Swing it on home

November 6, 2011 at 11:09 pm (Uncategorized) (, , , , , )

I’m remembering how much I used to love being on a see saw.

The exhilaration of being at the top, feet swinging happily, and never doubting that I’d always be able to push them off the ground and get back up there.

Even as a child I was all or nothing – I’ve never been very good at the grey in-between.

Flickr: enggul

Getting an acceptance email from an editor – yes, yes, we’d like to publish your story– is a feeling like no other. For a woman who rarely lacks words, I’m not sure I can adequately describe it. You could pour me a cloudberry liqueur from the swamps of Finland (seriously, that stuff is like liquid gold), put Elvis on repeat on my stereo, give me a hand massage, present me with a goat’s cheese and orange syrup salad with gingerbread croutons (Cafe Novo in Brussels, I love you), fill my arms with gingham underwear, red peep toe stilettos and the complete words of Vladimir Nabokov, and I’d still take the acceptance email instead.

But I’d probably sneak some goat’s cheese while your back was turned…I can’t be trusted around that stuff, seriously.

I’ve had dozens of stories published and still, each one is beyond exciting. It’s euphoric. Full stop. But then the ground comes hurtling towards you and you slam feet first into the mud with a politely worded We don’t think this piece is quite right for us email.

I got two of them this weekend. Damn, hey? One I’d been waiting three months for, the other three weeks. I caught sight of myself in the screen of my computer and saw a tight little mouth and a scowl that did my Medusa tattoo proud. Then I did the only thing I could: I spent the night editing it, and sent it off to another publisher. Then I ate half a pineapple, listened to Big Mama Thornton (a woman who truly knew the meaning of the blues), and edited two more stories and sent them off too, to different literary journals.

Submitting stories is such a confronting experience. But it also presents an amazing learning curve, and I know each one makes me a better writer, in some small way. I’m also extremely lucky to have had more acceptances than rejections, so I know all I have to do is get back on that damn see saw, even if it feels like this:

Flickr: Autowitch

Those emails still sting, but I’m getting better at hitting the ground and remembering to stop a moment and feel the coolness of the mud, oozing between my toes.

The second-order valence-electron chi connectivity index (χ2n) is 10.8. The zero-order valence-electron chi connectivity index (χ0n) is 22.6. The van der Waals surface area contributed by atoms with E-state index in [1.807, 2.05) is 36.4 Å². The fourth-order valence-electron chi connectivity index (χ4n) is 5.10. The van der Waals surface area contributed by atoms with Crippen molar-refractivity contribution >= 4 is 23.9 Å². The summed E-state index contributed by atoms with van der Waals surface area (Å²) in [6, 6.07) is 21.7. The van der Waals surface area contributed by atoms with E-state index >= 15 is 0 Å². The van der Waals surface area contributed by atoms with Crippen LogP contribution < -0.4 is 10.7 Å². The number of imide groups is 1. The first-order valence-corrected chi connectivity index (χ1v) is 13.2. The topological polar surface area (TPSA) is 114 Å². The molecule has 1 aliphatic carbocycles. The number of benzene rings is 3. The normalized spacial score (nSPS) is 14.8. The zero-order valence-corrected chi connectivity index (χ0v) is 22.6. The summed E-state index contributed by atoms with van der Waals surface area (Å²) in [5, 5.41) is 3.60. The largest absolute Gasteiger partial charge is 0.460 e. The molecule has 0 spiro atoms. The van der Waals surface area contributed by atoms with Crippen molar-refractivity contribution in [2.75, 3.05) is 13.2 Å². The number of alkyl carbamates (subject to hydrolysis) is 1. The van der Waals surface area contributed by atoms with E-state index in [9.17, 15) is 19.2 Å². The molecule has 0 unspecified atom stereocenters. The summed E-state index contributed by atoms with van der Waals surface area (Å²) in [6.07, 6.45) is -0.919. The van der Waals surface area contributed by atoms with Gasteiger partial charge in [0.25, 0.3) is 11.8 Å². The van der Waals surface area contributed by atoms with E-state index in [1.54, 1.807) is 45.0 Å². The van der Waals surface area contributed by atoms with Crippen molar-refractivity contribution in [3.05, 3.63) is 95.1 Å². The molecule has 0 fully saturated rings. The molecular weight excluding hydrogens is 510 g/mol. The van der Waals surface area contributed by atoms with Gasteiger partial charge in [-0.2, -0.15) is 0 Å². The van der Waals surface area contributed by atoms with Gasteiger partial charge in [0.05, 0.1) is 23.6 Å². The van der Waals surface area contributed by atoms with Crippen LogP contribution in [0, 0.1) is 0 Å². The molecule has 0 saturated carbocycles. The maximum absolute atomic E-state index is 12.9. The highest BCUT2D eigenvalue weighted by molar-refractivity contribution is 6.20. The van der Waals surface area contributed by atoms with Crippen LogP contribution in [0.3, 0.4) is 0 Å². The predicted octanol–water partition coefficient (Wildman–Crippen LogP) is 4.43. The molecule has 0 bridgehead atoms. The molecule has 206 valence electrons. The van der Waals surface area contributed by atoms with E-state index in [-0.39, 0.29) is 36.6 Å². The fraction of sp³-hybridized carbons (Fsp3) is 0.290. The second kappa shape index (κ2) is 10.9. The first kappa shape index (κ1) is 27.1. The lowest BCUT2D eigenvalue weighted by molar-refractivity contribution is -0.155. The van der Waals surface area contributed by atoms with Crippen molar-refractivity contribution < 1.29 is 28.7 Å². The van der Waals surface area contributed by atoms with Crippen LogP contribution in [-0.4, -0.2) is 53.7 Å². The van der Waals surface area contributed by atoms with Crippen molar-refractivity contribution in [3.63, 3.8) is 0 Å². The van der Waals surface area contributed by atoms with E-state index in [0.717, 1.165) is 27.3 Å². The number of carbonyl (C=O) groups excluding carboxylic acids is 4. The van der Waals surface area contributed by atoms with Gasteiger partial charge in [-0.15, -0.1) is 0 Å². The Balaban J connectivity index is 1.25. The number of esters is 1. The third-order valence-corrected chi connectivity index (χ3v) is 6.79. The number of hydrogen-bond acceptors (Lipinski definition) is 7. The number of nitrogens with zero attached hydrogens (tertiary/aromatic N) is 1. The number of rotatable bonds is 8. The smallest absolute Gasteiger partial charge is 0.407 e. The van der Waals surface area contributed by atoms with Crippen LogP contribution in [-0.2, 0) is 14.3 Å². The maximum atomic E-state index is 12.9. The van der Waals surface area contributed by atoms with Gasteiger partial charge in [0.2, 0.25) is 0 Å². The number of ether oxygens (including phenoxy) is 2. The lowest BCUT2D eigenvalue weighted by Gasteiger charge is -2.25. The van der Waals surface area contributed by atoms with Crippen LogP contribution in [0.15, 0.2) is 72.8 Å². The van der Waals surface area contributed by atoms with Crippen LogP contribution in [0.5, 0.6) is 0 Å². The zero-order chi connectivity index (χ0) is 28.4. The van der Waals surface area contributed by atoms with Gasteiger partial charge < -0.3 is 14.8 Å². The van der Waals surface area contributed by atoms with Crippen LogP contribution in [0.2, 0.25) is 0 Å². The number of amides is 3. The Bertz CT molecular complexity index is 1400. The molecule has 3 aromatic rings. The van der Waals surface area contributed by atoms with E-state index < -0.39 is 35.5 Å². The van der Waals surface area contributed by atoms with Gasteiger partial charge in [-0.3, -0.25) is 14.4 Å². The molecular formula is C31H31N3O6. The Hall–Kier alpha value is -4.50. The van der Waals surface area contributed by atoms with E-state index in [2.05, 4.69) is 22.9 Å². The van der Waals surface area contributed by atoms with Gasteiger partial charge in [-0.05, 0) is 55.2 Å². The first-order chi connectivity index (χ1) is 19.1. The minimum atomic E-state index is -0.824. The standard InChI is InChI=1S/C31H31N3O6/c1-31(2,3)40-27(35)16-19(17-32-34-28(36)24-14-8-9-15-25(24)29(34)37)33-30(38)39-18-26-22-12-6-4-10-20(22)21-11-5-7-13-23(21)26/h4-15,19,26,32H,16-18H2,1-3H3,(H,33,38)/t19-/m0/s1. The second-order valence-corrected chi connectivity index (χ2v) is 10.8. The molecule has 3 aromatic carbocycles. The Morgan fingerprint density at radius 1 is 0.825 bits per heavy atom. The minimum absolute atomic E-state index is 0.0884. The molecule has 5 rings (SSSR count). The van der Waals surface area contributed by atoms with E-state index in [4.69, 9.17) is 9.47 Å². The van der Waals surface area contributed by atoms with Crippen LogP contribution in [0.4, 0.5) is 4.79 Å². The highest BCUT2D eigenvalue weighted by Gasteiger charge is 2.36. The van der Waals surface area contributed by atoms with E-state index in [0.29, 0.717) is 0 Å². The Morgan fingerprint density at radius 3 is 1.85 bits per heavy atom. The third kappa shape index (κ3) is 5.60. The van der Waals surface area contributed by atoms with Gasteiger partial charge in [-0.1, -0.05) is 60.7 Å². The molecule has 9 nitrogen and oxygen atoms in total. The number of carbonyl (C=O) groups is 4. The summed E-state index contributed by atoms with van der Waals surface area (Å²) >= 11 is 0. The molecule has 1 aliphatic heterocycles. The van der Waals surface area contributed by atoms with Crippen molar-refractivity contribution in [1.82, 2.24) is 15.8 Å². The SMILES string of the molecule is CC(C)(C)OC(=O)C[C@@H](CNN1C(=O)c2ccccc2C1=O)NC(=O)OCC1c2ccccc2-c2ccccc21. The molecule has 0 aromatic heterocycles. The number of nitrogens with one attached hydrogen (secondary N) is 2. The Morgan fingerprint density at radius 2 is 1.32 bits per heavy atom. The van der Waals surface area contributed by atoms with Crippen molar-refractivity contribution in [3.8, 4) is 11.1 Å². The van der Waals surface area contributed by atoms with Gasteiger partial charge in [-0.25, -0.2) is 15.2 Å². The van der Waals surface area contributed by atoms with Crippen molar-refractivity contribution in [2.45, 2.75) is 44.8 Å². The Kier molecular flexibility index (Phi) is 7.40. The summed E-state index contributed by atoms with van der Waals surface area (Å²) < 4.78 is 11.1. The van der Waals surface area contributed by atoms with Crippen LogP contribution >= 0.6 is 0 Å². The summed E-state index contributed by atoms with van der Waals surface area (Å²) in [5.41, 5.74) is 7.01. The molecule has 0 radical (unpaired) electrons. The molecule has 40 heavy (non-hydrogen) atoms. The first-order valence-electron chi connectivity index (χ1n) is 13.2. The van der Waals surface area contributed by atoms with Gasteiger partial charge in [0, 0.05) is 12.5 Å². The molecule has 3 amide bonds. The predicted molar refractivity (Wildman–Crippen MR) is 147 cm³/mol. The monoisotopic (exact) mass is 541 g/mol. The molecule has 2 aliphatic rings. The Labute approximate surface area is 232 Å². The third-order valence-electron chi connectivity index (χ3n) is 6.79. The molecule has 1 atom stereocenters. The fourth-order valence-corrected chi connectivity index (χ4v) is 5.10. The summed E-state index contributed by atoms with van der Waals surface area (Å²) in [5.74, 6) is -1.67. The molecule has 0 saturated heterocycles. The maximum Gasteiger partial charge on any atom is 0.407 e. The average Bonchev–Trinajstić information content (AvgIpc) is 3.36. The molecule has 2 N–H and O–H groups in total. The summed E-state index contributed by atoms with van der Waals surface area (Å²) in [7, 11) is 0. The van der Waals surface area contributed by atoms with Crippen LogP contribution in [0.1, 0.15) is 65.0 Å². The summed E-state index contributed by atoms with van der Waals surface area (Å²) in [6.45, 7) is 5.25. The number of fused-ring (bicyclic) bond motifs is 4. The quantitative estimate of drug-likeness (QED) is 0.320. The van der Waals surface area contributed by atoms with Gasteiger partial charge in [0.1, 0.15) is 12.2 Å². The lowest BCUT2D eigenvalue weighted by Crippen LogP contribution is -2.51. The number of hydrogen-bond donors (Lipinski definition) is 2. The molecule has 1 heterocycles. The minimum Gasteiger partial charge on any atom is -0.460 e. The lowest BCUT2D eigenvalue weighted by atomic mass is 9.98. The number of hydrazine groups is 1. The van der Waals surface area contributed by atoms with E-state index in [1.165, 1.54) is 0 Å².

1. Matthew Dalton said,

    Would you take an arm load of rejections for one acceptance letter?

    I have just listened to a Radio National ‘All in the Mind’ episode in which they discussed how persistence and living between acceptance and failure is what makes one better at just about anything.

    I think most of us who have read your stories believe that they will ultimately prevail.

    I am all rejections so far.

  2. inkymouth said,

    I think an armload of rejections is worth one acceptance letter, yes – that thrill is beyond exquisite. A very dear friend kissed my forehead on the weekend and told me to just keep writing, because ‘a person who always succeeds isn’t truly pushing their limits.’ I like that, very much.

    “I recommend that it be buried under a stone for a thousand years”…this, about Nabokov’s ‘Lolita.’ Matthew, remember that writers who get rejections are in VERY good company, after all!

  3. gretchen said,

    Don’t fret babe, it’s only a matter of time before Writers take publishing back completely into our own hands. Every self-published success on Amazon says just that – and gets louder by the second. For every piece rejected you should be thankful, when it comes time to self-publish, imagine the returns… more open red peep toe stilettos than you can shake a stick at. x

    • inkymouth said,

      Be careful what you say, woman – I can shake a stick like you wouldn’t believe! I have a lot to learn about publicity and marketing before I even consider self publishing. Thankfully I have this curly tressed, dirty laughing sister scribe way over the other side of the world who knows that business inside out X x

  4. loopsta said,

    Ah yes….it truly is always good to stop and feel the coolness of the mud. Something which I think you’ve been doing oh so well in many aspects of life, for quite some time.
    You are wonderful, and I truly miss you!


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